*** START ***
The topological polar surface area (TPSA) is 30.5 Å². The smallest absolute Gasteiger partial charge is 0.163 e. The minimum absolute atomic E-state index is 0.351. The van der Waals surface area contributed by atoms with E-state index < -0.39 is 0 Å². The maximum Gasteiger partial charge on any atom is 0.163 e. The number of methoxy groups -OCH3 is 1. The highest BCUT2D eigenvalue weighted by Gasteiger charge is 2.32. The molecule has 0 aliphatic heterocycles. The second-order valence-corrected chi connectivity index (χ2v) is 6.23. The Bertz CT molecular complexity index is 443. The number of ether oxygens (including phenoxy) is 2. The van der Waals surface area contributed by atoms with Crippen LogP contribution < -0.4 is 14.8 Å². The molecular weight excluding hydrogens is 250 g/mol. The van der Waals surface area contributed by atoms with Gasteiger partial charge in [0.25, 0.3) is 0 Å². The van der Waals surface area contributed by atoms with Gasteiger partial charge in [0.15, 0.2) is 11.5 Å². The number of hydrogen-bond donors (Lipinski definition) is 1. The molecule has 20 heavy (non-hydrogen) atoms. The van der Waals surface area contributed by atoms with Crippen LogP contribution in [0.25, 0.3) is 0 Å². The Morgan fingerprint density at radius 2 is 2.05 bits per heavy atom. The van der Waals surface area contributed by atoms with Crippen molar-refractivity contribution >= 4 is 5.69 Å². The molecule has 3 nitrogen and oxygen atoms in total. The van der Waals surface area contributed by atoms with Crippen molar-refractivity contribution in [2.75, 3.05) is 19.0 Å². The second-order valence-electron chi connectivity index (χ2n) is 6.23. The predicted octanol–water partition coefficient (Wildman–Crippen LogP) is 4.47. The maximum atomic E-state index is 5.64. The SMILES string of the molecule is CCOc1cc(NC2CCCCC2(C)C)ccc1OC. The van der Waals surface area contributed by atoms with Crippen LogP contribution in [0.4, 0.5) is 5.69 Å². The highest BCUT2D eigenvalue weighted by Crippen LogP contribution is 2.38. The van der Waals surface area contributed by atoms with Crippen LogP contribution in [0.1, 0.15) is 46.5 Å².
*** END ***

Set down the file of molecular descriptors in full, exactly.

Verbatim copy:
The topological polar surface area (TPSA) is 30.5 Å². The smallest absolute Gasteiger partial charge is 0.163 e. The minimum absolute atomic E-state index is 0.351. The van der Waals surface area contributed by atoms with E-state index < -0.39 is 0 Å². The maximum Gasteiger partial charge on any atom is 0.163 e. The number of methoxy groups -OCH3 is 1. The highest BCUT2D eigenvalue weighted by Gasteiger charge is 2.32. The molecule has 0 aliphatic heterocycles. The second-order valence-corrected chi connectivity index (χ2v) is 6.23. The Bertz CT molecular complexity index is 443. The number of ether oxygens (including phenoxy) is 2. The van der Waals surface area contributed by atoms with Crippen LogP contribution < -0.4 is 14.8 Å². The molecular weight excluding hydrogens is 250 g/mol. The van der Waals surface area contributed by atoms with Gasteiger partial charge in [0.25, 0.3) is 0 Å². The van der Waals surface area contributed by atoms with Gasteiger partial charge in [0.15, 0.2) is 11.5 Å². The number of hydrogen-bond donors (Lipinski definition) is 1. The molecule has 20 heavy (non-hydrogen) atoms. The van der Waals surface area contributed by atoms with Crippen LogP contribution in [0.25, 0.3) is 0 Å². The Morgan fingerprint density at radius 2 is 2.05 bits per heavy atom. The van der Waals surface area contributed by atoms with Crippen molar-refractivity contribution >= 4 is 5.69 Å². The molecule has 3 nitrogen and oxygen atoms in total. The van der Waals surface area contributed by atoms with Crippen molar-refractivity contribution in [2.75, 3.05) is 19.0 Å². The second-order valence-electron chi connectivity index (χ2n) is 6.23. The predicted octanol–water partition coefficient (Wildman–Crippen LogP) is 4.47. The maximum atomic E-state index is 5.64. The SMILES string of the molecule is CCOc1cc(NC2CCCCC2(C)C)ccc1OC. The van der Waals surface area contributed by atoms with Crippen LogP contribution in [0.4, 0.5) is 5.69 Å². The highest BCUT2D eigenvalue weighted by Crippen LogP contribution is 2.38. The van der Waals surface area contributed by atoms with Crippen LogP contribution in [0.1, 0.15) is 46.5 Å².